Subscribe to
Opera Today

Receive articles and news via RSS feeds or email subscription.


facebook-icon.png


twitter_logo[1].gif



Plumbago_9780993198359_1.png

9780521746472.png

0810888688.gif

0810882728.gif

Recently in Performances

Pascal Dusapin’s Passion at the Queen Elizabeth Hall

Ten years ago, I saw one of the first performances of Pascal Dusapin’s Passion at the Festival d’Aix-en-Provence. Now, Music Theatre Wales and National Dance Company Wales give the opera its first United Kingdom production - in an English translation by Amanda Holden from the original Italian: the first time, I believe, that a Dusapin opera has been performed in translation. (I shall admit to a slight disappointment that it was not in Welsh: maybe next time.)

Tosca in San Francisco

The story was bigger than its actors, the Tosca ritual was ignored. It wasn’t a Tosca for the ages though maybe it was (San Francisco’s previous Tosca production hung around for 95 years). P.S. It was an evening of powerful theater, and incidentally it was really good opera.

Fine performances in uneven War Requiem at the Concertgebouw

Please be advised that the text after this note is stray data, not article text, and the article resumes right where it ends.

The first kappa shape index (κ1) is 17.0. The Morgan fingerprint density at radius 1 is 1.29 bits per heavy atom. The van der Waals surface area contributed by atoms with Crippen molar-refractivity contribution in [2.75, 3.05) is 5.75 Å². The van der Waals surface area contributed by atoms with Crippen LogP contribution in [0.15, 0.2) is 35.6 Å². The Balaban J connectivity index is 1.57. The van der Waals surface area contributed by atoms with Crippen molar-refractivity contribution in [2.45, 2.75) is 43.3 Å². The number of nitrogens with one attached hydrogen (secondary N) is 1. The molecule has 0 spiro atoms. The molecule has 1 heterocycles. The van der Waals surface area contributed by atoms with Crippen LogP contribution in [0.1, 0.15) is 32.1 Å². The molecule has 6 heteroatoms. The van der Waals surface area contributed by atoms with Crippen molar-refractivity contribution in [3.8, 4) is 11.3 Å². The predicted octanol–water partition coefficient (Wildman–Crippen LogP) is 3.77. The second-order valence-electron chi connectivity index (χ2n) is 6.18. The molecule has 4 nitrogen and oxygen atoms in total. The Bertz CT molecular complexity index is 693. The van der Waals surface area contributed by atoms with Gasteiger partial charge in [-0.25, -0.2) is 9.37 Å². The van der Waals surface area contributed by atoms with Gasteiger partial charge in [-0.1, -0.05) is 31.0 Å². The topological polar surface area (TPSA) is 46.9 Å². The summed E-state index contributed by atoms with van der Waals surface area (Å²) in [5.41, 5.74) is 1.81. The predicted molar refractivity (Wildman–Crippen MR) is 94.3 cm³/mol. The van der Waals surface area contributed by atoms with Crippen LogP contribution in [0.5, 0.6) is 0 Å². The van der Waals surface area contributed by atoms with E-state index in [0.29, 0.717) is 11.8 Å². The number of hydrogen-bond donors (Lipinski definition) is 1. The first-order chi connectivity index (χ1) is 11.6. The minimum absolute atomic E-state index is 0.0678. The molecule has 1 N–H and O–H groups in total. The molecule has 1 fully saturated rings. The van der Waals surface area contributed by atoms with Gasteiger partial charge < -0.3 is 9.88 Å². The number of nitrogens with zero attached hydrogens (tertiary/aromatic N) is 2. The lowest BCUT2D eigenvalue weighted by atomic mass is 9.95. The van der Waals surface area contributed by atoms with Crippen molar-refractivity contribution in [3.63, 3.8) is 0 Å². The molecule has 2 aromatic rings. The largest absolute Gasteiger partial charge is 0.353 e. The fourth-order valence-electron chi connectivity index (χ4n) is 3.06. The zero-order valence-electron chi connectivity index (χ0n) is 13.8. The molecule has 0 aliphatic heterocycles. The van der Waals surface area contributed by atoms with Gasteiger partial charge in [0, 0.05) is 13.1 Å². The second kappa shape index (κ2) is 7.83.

At the very least, that vehement, pacifist indictment against militarism, Benjamin Britten’s War Requiem, should leave the audience shaking a little. This performance by the Royal Concertgebouw Orchestra only partially succeeded in doing so. The cast credits raised the highest expectations, but Gianandrea Noseda, stepping in for an ailing Mariss Jansons and conducting the RCO for the first time, did not bring out the full potential at his disposal.

The Tallis Scholars at Cadogan Hall

In their typical non-emphatic way, the Tallis Scholars under Peter Phillips presented here a selection of English sacred music from the Eton Choirbook to Tallis. There was little to ruffle anyone’s feathers here, little in the way of overt ‘interpretation’ – certainly in a modern sense – but ample opportunity to appreciate the mastery on offer in this music, its remoteness from many of our present concerns, and some fine singing.

Dido and Aeneas: Academy of Ancient Music

“Remember me, but ah! forget my fate.” Well, the spectral Queen of Carthage atop the poppy-strewn sarcophagus wasn’t quite yet “laid in earth”, but the act of remembering, and remembrance, duly began during the first part of this final instalment of the Academy of Ancient Music’s Purcell trilogy at the Barbican Hall.

Poignantly human – Die Zauberflöte, La Monnaie

Mozart Die Zauberflöte (The Magic Flute) at La Monnaie /De Munt, Brussels, conducted by Antonello Manacorda, directed by Romeo Castellucci. Part allegory, part Singspeile, and very much a morality play, Die Zauberflöte is not conventional opera in the late 19th century style. Naturalist realism is not what it's meant to be. Cryptic is closer to what it might mean.